As always, the magic kicked in as soon as I arrived back in Kuching.
I had listened to the advice of the spiritual psychic I met in Ubud about doing some singing as a form of active meditation and made a date as soon as I arrived in Kuching to go to karaoke with Mas and Jun. An hour later, in a taxi, I was talking about singing with the driver, Hamitaf, who remembered me (and my name!) from a year ago. He said that he loves to sing, so I asked if he would sing me something. He sang some of a Paul Anka song. It was really lovely.
A couple of days later, I made my karaoke debut with Mas. I think our rendition of Doris Day’s “Que Sera Sera” could be heard in the waterfront district on the other side of the Sarawak River, because a few days later I could hear singing coming from that direction at karaoke hour. I was so nervous I had to hang on to Mas, but I threw myself into it as best I could and it was lots of fun. Jun is a real character and always makes Mas laugh. What more can you ask for after 30+ years of marriage?
Jun and Mas
On a couple of mornings during the week, Mas and I continued our sing-along while she was doing my room: our favourite was another Doris Day song, “Perhaps, Perhaps, Perhaps”, which we sang along with on YouTube.
I made four visits to Normah Hospital for the whole gamut of tests that make up a full health screening. The initial purpose had been to get a letter from my doctor there to say I’m fit to run races in Italy and France, but it seemed like a good opportunity to cover all the bases. Hamitaf drove me each time, and also took me to the airport on my last morning at 4 am. If a suitable song had come on the radio, I think we would have sung it together.
Also on my agenda for this visit was a long run with Min and the Kuching contingent. We had downscaled from our planned 29 km Lundu run (rescheduled for next year…) to a 16.4 km Robyn’s River Run, so named by Min. Our runners were Steven, Alfred, Larry, Pang Yen, Swee and Sara. Sam was support, meeting us at various points along the way with water and encouragement.
We crossed back across the river in a sampan (tambang) and then had breakfast at a riverside place. When I got back to my hotel, I ran up and down the footpath a few times out the front so that graphic designer Wendy Lee could take some photos for a publication she is putting together for Batik’s owner, Jackie.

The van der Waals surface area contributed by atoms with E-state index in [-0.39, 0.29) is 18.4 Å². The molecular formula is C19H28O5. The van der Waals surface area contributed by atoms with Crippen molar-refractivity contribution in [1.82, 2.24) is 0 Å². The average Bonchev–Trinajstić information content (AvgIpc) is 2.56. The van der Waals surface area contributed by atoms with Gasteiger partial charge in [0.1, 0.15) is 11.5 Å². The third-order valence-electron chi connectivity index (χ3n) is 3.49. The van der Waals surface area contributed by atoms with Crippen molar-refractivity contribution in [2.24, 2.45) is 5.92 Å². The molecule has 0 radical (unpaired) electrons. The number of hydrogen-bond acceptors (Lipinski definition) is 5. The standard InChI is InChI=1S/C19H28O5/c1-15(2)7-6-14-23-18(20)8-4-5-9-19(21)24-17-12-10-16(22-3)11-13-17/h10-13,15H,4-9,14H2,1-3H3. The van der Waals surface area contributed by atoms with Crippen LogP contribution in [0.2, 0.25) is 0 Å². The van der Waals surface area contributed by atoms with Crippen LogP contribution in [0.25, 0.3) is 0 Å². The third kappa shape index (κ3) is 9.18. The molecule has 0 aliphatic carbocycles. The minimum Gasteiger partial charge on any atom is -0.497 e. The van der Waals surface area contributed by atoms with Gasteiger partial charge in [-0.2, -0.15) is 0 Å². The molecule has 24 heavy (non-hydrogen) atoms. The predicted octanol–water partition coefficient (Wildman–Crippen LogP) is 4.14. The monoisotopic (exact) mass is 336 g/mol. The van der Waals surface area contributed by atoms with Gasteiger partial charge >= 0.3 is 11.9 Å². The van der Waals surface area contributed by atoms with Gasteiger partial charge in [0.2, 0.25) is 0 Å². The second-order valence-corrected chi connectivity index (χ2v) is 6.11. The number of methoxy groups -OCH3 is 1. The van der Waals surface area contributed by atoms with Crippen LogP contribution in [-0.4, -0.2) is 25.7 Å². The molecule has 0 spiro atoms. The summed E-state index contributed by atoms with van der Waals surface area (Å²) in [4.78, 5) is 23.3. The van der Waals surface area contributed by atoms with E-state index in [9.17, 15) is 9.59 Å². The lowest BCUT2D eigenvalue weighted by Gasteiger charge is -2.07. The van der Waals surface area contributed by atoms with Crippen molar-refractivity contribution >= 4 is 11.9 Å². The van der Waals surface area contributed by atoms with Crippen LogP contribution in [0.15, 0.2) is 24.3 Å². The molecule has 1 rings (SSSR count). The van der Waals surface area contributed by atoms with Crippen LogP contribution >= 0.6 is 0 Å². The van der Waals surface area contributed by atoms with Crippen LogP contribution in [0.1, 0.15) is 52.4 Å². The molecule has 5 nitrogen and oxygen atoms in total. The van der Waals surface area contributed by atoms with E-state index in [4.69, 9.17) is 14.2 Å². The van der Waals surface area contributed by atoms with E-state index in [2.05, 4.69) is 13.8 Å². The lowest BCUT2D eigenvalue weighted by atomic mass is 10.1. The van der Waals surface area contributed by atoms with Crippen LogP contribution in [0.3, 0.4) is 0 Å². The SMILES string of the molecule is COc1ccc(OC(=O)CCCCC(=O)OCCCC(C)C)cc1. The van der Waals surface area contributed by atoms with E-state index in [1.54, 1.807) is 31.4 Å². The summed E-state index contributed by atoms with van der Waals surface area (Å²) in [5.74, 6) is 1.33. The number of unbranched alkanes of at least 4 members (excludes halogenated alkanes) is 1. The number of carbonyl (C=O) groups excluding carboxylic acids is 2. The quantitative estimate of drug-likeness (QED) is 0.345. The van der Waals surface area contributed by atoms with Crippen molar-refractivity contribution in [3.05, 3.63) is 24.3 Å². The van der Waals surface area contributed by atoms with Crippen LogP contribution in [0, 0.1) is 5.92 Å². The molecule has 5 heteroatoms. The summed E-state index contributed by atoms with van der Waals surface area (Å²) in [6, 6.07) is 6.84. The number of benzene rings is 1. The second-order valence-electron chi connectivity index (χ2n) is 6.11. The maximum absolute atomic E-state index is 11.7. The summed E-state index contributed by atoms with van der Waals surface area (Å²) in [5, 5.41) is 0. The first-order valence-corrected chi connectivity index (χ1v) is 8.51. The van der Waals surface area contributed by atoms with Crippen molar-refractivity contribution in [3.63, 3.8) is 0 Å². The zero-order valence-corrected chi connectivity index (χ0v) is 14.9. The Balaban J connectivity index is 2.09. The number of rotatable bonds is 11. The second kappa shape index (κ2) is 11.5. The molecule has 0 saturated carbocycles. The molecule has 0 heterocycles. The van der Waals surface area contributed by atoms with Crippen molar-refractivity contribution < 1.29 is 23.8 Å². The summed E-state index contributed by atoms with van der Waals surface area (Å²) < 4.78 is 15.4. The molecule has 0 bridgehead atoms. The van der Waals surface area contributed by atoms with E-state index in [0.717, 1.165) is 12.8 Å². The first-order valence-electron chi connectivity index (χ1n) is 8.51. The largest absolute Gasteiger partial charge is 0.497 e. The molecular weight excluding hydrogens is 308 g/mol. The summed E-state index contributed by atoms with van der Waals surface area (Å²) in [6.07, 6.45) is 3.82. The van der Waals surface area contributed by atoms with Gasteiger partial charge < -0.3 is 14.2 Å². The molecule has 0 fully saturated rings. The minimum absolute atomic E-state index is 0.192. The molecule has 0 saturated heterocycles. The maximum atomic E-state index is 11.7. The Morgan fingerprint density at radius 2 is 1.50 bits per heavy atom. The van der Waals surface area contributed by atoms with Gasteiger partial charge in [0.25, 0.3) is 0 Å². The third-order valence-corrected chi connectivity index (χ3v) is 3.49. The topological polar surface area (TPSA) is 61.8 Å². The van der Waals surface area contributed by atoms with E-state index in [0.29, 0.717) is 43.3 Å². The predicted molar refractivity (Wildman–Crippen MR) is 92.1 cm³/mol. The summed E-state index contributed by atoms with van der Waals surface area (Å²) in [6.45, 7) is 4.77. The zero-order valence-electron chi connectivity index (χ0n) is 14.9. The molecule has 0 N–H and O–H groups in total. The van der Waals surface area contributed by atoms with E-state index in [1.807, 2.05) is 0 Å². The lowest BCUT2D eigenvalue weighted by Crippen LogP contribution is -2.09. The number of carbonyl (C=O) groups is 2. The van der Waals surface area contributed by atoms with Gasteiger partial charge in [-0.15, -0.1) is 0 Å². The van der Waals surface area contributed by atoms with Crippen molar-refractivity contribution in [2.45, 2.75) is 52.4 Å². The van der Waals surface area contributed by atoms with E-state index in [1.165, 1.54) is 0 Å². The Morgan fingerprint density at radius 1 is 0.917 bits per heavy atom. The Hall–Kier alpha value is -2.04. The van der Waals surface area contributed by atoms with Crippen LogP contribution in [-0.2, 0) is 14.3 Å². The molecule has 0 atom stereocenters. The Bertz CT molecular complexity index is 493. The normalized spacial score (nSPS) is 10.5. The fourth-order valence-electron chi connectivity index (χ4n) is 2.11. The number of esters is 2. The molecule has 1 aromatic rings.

The next morning I ran again with Min and Swee at the waterfront and joined in Eng Hooi’s core exercise session. This is the Sunday morning regular meetup that I’d chanced upon two years ago that opened up a whole world for me in Kuching and elsewhere through my close friendship with Min and Sam.
Pang Yen, Min, Swee, Sara, me, Alfred and Larry
I had two get-togethers with Emily, who is one of the planet’s very special people; and dinner with Rita, whom I’ve known also since my first visit to Kuching in 2010. She went with me in the ambulance to hospital when I got heat stroke in a race in June of that year.
Emily (top) and Rita
Had lunch and a catch-up natter with my friend Bernard, who is now the honorary British consul in Sarawak; a three-hour session with the queen of facials, Josephine (who was also on my flight from KL); and a visit to Bernie, who does my hair. They are among my support people and it’s always good to touch base with them.
A farewell dinner with Min, Sam, Sara, and Belinda and Eng Hooi at Junk. The Wees were flying off to Burma the next day. I had been meant to join them, but there hadn’t been time to get a visa for Myanmar when I was in Oz, and I moved on to plan B, which was to return to Ubud before returning to Italy.